It should come as no surprise that businesses that fail to properly screen employees often wind up with unproductive, unqualified and outright dishonest hires. While unwise hiring practices can prove detrimental to any enterprise, they can be particularly devastating to healthcare facilities. In light of the vital services these facilities perform, failure to properly vet applicants can adversely impact patrons and land providers in serious legal trouble.
Healthcare facilities can hire smarter by adhering to the following tips:
- Use technology to their advantage. There are a number of technology tools available that can help healthcare facilities with the hiring process, such as applicant tracking systems (ATS), video interviewing, and skills assessments.
- Be clear about the role and responsibilities. Make sure that the job description is clear and concise, and that it accurately reflects the duties and responsibilities of the position.
- Screen candidates carefully. Take the time to screen candidates carefully, and make sure that they have the skills and experience that are required for the position.
- Do background checks. Conduct background checks on all candidates, and make sure that they have a clean criminal record.
- Hire for culture fit. In addition to skills and experience, it is important to hire for culture fit. Make sure that the candidates you hire are a good fit for the organization’s culture.
- Provide training and development. Once you have hired the right people, make sure that you provide them with the training and development they need to be successful in their roles.
By following these tips, healthcare facilities can hire smarter and find the best candidates for their open positions. Healthcare facilities looking to refine their hiring practices even further should put the following tips to good use.
Thoroughly Check References
Checking references is important when recruiting for any job. Some applicants count on prospective employers writing this process off as too much trouble and hiring them based on their interview skills. While it’s true that the quality of one’s interview should play a role in determining whether they’re hired, it shouldn’t be the determinant factor in your decision. As any experienced recruiter can attest, giving a good interview doesn’t mean an applicant is the best person for the job.
Even if a candidate presents themselves well, it’s important to get a sense of how previous employers and work colleagues viewed them. With this in mind, make a point of contacting every reference listed on each applicant’s resume. There’s a good chance that the things they tell you will be consistent with an applicant’s claims, but if an applicant has been less than forthright, you may discover the extent of their dishonesty throughout this process. Furthermore, if you feel that an applicant’s list of references is too short or doesn’t include enough relevant individuals, feel free to ask them to provide additional references.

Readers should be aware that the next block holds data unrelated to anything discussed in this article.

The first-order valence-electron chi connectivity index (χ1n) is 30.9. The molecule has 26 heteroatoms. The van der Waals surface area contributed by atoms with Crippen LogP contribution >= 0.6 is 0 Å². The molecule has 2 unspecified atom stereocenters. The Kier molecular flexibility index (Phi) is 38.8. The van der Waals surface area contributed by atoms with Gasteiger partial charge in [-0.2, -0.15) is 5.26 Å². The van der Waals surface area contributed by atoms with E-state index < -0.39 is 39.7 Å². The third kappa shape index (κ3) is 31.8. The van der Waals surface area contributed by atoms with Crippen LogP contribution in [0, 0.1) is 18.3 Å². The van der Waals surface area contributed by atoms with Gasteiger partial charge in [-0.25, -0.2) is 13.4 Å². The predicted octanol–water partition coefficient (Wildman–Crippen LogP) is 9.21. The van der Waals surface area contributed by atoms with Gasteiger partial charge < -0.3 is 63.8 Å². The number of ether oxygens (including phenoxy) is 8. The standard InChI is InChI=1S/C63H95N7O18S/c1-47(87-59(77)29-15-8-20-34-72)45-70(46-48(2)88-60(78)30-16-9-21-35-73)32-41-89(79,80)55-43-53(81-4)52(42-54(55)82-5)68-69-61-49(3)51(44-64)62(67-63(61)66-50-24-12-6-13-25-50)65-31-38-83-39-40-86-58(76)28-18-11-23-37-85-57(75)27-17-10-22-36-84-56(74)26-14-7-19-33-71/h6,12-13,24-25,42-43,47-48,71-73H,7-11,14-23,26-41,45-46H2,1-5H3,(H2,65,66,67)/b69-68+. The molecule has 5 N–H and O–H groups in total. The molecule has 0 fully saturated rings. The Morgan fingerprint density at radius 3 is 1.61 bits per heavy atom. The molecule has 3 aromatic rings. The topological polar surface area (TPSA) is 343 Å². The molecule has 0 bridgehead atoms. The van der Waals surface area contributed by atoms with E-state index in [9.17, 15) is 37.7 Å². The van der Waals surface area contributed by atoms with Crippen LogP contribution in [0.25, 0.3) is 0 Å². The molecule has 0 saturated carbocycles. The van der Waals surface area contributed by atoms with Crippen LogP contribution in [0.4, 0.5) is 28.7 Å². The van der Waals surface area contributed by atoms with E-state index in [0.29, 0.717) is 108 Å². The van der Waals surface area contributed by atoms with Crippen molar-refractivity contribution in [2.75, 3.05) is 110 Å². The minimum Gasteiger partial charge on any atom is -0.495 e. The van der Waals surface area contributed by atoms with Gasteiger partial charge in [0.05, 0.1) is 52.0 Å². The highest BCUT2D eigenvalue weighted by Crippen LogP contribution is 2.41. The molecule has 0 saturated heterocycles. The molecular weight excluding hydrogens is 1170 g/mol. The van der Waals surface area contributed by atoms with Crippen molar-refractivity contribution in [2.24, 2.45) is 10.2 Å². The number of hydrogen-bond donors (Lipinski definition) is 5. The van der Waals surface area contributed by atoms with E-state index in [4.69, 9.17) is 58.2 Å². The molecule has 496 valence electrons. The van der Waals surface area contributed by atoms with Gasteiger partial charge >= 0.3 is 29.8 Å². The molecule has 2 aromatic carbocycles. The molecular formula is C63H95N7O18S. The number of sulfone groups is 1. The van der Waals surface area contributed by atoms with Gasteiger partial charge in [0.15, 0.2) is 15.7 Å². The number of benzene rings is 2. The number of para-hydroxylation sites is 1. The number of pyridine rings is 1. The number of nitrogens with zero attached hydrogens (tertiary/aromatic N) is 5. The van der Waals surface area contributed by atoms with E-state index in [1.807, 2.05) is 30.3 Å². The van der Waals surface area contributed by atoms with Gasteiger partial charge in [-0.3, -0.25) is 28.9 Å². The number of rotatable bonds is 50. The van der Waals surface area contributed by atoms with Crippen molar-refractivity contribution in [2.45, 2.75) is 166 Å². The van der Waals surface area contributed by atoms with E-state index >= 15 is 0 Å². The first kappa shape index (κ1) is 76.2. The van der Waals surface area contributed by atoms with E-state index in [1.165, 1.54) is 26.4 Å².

Confirm Work Experience
Confirming work experience often goes hand-in-hand with checking references. Depending on the position for which you’re recruiting, previous experience in the field may be absolutely essential. Again, regardless of how convincing someone is during their interview or how impressive their resume looks, make a point of confirming their claims.
Know That the Interview isn’t Everything
It’s easy to see why job interviews are a consistent source of stress for employment seekers. Since so much seemingly rides on them, there’s little wonder as to why so many people regard them as make-or-break moments in the hiring process. In many respects, this level of anxiety is understandable. Far too many employers place entirely too much importance on the interview process, often valuing solid interview skills over past work experience and general capability.
While being able to nail an interview is certainly a good skill for jobseekers to possess, it’s far from the best indicator of how well they’d perform in their desired roles. Some candidates are able to land jobs based on strong interviews but are unable to capably carry out the duties of their respective positions. Giving a solid interview is certainly a good sign, but it should be one of many factors that go into your hiring decisions instead of a dealbreaker.
Institute a Zero-Tolerance Policy for Applicant Dishonesty
Many jobseekers have no qualms about embellishing their resumes. In some cases, these embellishments are fairly harmless, but when it comes to an industry as vital as healthcare, lying at any point throughout the recruitment process should be regarded as a huge red flag. For example, listing fake references or falsely claiming to have held previous jobs should immediately take candidates out of the running for positions with your facility.
If you suspect any minor embellishments to be the result of simple misunderstanding, you can give the candidate a chance to explain themselves, but if their explanation is unsatisfactory, they should be removed from consideration. Applicants who have been found guilty of blatantly trying to mislead you should be blacklisted by your facility. Additionally, blockchain for healthcare credentialing can prove helpful in keeping track of qualified – and unqualified – applicants.
When screening prospective hires, it’s recommended that healthcare facilities exercise an abundance of caution. Since hospitals, doctors’ offices and other healthcare-based enterprises provide a plethora of vital services, it’s imperative that hiring managers seek out the best of the best. While doing due diligence throughout the screening process can be a bit cumbersome, simply going with your gut isn’t going to cut it when seeking out the right candidates for such vital jobs. Healthcare facilities looking to refine their hiring practices would be wise to take the previously discussed measures.